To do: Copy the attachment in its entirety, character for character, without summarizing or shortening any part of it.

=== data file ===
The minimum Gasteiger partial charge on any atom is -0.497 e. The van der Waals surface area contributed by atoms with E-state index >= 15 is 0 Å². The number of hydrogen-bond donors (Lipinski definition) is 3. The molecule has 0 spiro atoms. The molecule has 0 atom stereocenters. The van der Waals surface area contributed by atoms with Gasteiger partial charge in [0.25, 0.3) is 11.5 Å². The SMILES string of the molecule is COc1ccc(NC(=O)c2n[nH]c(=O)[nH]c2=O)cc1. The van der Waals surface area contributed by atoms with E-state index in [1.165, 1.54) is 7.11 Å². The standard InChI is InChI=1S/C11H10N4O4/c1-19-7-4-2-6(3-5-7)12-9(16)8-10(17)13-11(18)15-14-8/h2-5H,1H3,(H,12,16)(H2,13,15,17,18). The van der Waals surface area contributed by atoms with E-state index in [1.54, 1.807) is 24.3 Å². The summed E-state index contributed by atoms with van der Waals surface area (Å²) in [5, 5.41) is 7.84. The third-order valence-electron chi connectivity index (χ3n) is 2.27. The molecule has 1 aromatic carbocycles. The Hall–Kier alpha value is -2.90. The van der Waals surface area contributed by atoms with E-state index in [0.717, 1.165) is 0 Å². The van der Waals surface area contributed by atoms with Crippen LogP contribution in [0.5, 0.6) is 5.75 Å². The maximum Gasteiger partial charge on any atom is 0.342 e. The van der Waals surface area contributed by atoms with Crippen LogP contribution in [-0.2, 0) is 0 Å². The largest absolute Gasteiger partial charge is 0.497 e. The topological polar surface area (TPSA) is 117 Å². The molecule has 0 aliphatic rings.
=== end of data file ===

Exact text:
The minimum Gasteiger partial charge on any atom is -0.497 e. The van der Waals surface area contributed by atoms with E-state index >= 15 is 0 Å². The number of hydrogen-bond donors (Lipinski definition) is 3. The molecule has 0 spiro atoms. The molecule has 0 atom stereocenters. The van der Waals surface area contributed by atoms with Gasteiger partial charge in [0.25, 0.3) is 11.5 Å². The SMILES string of the molecule is COc1ccc(NC(=O)c2n[nH]c(=O)[nH]c2=O)cc1. The van der Waals surface area contributed by atoms with E-state index in [1.165, 1.54) is 7.11 Å². The standard InChI is InChI=1S/C11H10N4O4/c1-19-7-4-2-6(3-5-7)12-9(16)8-10(17)13-11(18)15-14-8/h2-5H,1H3,(H,12,16)(H2,13,15,17,18). The van der Waals surface area contributed by atoms with E-state index in [1.54, 1.807) is 24.3 Å². The summed E-state index contributed by atoms with van der Waals surface area (Å²) in [5, 5.41) is 7.84. The third-order valence-electron chi connectivity index (χ3n) is 2.27. The molecule has 1 aromatic carbocycles. The Hall–Kier alpha value is -2.90. The van der Waals surface area contributed by atoms with E-state index in [0.717, 1.165) is 0 Å². The van der Waals surface area contributed by atoms with Crippen LogP contribution in [0.5, 0.6) is 5.75 Å². The maximum Gasteiger partial charge on any atom is 0.342 e. The van der Waals surface area contributed by atoms with Crippen LogP contribution in [-0.2, 0) is 0 Å². The largest absolute Gasteiger partial charge is 0.497 e. The topological polar surface area (TPSA) is 117 Å². The molecule has 0 aliphatic rings.